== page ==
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Turiaf seems unlikely to stay

July 11, 2008|Steve Springer | Times Staff Writer

Lakers forward Ronny Turiaf, a restricted free agent, got the big money he was seeking Thursday, about $17 million over four years.

What remains to be determined is who will be paying him, the Golden State Warriors, who signed Turiaf to an offer sheet, or the Lakers, who have seven days to match that offer.

Lakers General Manager Mitch Kupchak had no comment upon receiving the paperwork. But matching the Warriors' offer would seem a stretch for the Lakers, already over the salary cap and at the tipping point for the luxury tax, to more than quintuple the yearly salary of Turiaf, a reserve who averaged 18.7 minutes last year and only 9.8 in the postseason.

The 25-year-old Turiaf's salary last season was $770,610.

"It would be presumptuous for me to say what the Lakers will do," said Mark Bartelstein, Turiaf's agent, "but they do have a logjam of guys and it's tough to keep everybody happy."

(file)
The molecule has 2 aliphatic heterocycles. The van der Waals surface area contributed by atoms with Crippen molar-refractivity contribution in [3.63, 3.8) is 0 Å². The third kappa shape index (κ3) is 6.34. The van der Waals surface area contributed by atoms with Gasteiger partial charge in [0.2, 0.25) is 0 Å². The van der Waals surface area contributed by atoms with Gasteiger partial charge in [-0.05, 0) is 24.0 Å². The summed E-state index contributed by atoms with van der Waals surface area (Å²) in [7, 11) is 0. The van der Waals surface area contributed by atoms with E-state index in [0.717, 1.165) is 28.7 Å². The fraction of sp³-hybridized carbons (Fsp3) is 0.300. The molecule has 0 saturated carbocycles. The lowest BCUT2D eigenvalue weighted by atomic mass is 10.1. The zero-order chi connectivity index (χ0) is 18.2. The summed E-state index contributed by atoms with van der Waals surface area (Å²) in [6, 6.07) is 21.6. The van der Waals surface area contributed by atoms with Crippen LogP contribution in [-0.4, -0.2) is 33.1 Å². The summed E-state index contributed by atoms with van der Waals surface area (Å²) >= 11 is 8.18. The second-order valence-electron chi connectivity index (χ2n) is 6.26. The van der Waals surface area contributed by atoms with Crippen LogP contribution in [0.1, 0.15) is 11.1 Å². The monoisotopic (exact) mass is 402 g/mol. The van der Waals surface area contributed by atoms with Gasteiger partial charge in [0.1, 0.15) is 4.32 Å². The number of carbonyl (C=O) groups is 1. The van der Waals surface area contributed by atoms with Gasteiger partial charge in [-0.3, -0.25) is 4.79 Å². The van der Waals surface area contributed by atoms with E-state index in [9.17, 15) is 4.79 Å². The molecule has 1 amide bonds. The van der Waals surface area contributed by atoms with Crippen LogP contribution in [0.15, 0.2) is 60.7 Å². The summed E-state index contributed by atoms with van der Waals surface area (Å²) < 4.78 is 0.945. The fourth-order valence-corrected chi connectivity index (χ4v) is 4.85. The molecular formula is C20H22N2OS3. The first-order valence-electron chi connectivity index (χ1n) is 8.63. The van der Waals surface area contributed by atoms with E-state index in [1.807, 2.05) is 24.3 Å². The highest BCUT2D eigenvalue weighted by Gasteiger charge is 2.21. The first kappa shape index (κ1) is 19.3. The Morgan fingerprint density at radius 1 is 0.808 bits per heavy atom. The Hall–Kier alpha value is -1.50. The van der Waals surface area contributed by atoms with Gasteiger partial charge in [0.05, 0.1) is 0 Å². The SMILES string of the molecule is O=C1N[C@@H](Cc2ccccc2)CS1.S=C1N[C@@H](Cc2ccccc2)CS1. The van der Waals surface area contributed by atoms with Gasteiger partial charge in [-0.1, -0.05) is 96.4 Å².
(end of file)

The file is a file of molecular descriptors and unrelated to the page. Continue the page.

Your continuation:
For Turiaf, who averaged 6.6 points a game during the regular season, it's about more than just the money, Bartelstein said.

"Being with the Warriors would be a better opportunity from a playing standpoint," he said. "He's a young guy who desperately wants to play a lot of minutes. He wants to find out how good a player he can be. Looking at the Warriors' front line, there's nobody like him."

Three years ago, Turiaf wasn't thinking about a multimillion-dollar contract, wasn't concerned with which team he would be playing for. He had a much more basic goal: staying alive.

A month after being selected by the Lakers in the second round of the 2005 draft with the 37th pick, Turiaf was diagnosed with an enlarged aortic root, requiring open-heart surgery.

He recovered quickly enough to join the Lakers six months later and just completed his third season.

"The Lakers gave him tremendous support during that time," Bartelstein said, "and he will be forever grateful. He is very close to Mitch Kupchak, who has been an unbelievable friend to him, he is a big fan of [Coach] Phil [Jackson], he's a very popular guy in the locker room and he loves it in Los Angeles. That all makes it very difficult to leave, but that being said, he's in the business of basketball and he wants to be the best player he can become."

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steve.springer@latimes.com

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